But Hess, who headed the department’s site review committee, said this approach would have yielded no more than about $300 million in savings over the lifetime of the project, a figure he termed “interesting but not significant.” Hess also noted that political opposition to the project existed in Illinois, mostly among landowners around the proposed site.
Herrington, insisting that the selection of Texas was free of politics, said the department committee operated independently of senior officials and presented its findings to him only last Tuesday.
He said that the committee had awarded Texas alone an “outstanding” rating on the four most important site selection criteria--geological conditions, regional resources, environment and “setting,” a category that included local political support and ease of land acquisition.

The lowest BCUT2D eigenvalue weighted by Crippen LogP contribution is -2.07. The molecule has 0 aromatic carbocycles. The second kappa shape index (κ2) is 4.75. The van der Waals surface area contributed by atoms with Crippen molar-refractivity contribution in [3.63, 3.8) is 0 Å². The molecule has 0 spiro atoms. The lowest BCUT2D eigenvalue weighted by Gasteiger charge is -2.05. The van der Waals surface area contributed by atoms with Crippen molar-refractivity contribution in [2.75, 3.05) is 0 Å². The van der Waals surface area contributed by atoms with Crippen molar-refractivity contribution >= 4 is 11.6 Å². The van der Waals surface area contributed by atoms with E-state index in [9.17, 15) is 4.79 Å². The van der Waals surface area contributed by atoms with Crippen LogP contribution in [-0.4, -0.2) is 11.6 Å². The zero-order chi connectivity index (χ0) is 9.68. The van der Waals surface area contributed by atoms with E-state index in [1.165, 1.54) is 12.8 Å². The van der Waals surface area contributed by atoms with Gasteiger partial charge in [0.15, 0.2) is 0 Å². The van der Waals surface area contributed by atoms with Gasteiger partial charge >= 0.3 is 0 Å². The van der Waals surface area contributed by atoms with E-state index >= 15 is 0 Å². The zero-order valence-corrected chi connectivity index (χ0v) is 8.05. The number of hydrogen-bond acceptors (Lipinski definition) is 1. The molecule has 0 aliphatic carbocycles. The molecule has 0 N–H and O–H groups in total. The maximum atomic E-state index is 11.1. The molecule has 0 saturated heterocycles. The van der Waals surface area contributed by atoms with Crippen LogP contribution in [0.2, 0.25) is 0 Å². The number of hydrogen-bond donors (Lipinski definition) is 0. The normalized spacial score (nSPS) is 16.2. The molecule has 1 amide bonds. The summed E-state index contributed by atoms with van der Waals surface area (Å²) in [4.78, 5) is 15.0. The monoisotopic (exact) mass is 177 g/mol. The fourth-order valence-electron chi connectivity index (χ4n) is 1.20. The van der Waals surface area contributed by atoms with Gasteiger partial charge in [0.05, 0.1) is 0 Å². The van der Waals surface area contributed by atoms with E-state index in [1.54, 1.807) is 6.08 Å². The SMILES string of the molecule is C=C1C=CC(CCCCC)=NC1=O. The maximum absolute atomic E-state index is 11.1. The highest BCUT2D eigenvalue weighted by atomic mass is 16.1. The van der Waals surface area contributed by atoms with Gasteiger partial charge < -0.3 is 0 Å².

“I have to tell you,” Herrington told a news conference, “there are no politics in this.”
Congressional sources, however, noted that few states stand a better chance of navigating a multibillion-dollar project through the shoals of Congress as it grapples with a huge federal budget deficit than Texas. It will also not hurt, these analysts added, that President-elect George Bush’s official home is Texas.
Joining Herrington in the news conference were jubilant members of the Texas delegation, among them Democratic House Speaker Jim Wright; Democratic Sen. Lloyd Bentsen, chairman of the Senate Finance Committee, and Republican Sen. Phil Gramm, the influential co-author of the Gramm-Rudman deficit-reduction law.
Bentsen, smiling but still hoarse from a last, unavailing flurry of campaigning as the Democratic vice presidential candidate, and under doctors’ orders to conserve his voice, scribbled out a note and handed it to Gramm.
“It’s not often that I get to speak for Lloyd Bentsen,” Gramm quipped. “He says it’s a superb choice for the nation, and that he’s speechless.”
See Congressional OK